Since the CIA is probably out, that leaves the military. Congress has long held that the president has the authority to use the military domestically in some circumstances. The Posse Comitatus Act, passed after Reconstruction to limit the use of military force on US soil, states that the military can be used to enforce the law "in cases and under circumstances expressly authorized by the Constitution or Act of Congress." The last time this happened was 1992 when, citing the Insurrection Act, President George H.W. Bush called out the National Guard to suppress the Los Angeles riots in the aftermath of the Rodney King verdict.

According to US law, Congress can authorize the use of the military inside the US. The question is whether the Authorization for Use of Military Force, which Congress passed in the aftermath of the 9/11 attacks, counts as "express authorization" to carry out a targeted killing on US soil. The Obama administration stated in its white paper explaining its legal authority to kill US citizens abroad that capturing a suspected terrorist should be "infeasible" before a strike is authorized. But "the government's going to have a devil of a time proving that capture is infeasible for any individual found within the territorial United States," Vladeck says. And there's no reason to believe that local or state authorities, or if necessary the FBI, wouldn't be left to handle a situation involving suspected terrorists. (Local police dropped a bomb during an armed standoff with the radical group MOVE in Philadelphia in 1985, proving that civilian authorities can be just as lethal as the military.)

The law says military force can sometimes be used against people on American soil, such as if it were needed to fight an armed domestic insurgency. But we still don't know how broad the Obama administration thinks that authority is. Less than a week before President George W. Bush left office, the Justice Department withdrew a series of memos written by torture memo author John Yoo that envisioned near-dictatorial authority for the president, including the authority to deploy military force against terrorism suspects inside the US. Yoo had basically given Bush the executive branch equivalent of the Konami Code

The Bush Justice Department argued that Yoo's theories should no longer "be treated as authoritative for any purpose." The question is whether the Obama administration has envisioned similar authority for itself. The answer to that question lies in the classified documents explaining the Obama administration's legal rationale for the targeted killing program—documents that the Obama administration has so far refused to fully disclose to Congress, let alone release to the public.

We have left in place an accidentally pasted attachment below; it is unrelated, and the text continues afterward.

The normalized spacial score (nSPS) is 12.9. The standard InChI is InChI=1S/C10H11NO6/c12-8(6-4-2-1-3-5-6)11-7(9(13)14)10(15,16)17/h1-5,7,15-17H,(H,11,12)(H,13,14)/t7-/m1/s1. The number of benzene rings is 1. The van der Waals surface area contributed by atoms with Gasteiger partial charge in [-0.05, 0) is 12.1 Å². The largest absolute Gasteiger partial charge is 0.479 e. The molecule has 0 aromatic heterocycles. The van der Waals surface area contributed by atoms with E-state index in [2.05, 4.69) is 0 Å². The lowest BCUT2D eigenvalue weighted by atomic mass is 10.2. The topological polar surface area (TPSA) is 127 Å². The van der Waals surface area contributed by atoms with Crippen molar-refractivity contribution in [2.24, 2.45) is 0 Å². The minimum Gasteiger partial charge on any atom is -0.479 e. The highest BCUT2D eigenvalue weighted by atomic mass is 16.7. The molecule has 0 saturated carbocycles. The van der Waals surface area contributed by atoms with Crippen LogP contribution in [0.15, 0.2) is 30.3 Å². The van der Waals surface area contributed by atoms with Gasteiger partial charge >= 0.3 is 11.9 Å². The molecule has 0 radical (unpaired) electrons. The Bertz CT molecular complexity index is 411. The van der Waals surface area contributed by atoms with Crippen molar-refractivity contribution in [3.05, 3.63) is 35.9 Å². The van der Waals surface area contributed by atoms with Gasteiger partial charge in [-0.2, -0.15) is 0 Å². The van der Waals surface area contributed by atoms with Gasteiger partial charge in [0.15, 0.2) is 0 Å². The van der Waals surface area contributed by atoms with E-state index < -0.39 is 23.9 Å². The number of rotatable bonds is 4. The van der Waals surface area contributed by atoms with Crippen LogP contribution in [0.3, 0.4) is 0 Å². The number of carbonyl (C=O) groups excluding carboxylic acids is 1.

Atlanta skyline at dusk.

It is a matter of public record that the United States Senate is a terrible place where serious policy issues are ignored; routine votes are occasionally delayed over concerns about non-existent terrorist groups; and proverbial cans are proverbially kicked down the proverbial road of sadness, gridlock, and despair.

What's less clear is why the Senate is such a congress of louts. Is it the endless pressure to raise money? The never-ending campaign? The fact that Americans hold lots of substantive disagreements on important things and are themselves—it's been said—somewhat dysfunctional?

Actually, according to Georgia state Rep. Buzz Brockaway, the biggest problem with the Senate is that it's democratically elected. Brockaway, a Republican, has introduced a bill in the state legislature to repeal the 17th Amendment, which provides for the direct election of senators, and instead restore the responsibility of choosing members to state legislatures (as was the process until 1913).

The bill, HR 273, laments that "the Seventeenth Amendment has resulted in a large federal government with power and control that cannot be checked by the states," and suggests that "the original purpose of the United States Senate was to protect the sovereignty of the states from the federal government and to give each individual state government representation in the federal legislative branch of government."

If the bill passed, Georgia would be the first state to endorse repealing the 17th Amendment, but the idea has gained traction among conservatives over the last few decades. Texas Gov. Rick Perry supports it; so do GOP Sens. Mike Lee of Utah and Jeff Flake of Arizona. (Republican Indiana Sen. candidate Richard Mourdock endorsed the idea during his campaign last year, before, in an ironic twist, losing the popular vote.) As Salon's Alex Seitz-Wald noted in 2012, conservatives blame the 17th Amendment for trampling over the rights of states by changing the constituency to which senators are accountable.

Of course, introducing a bill is the easy part. Getting voters to agree to give up their right to vote will probably be a tough sell.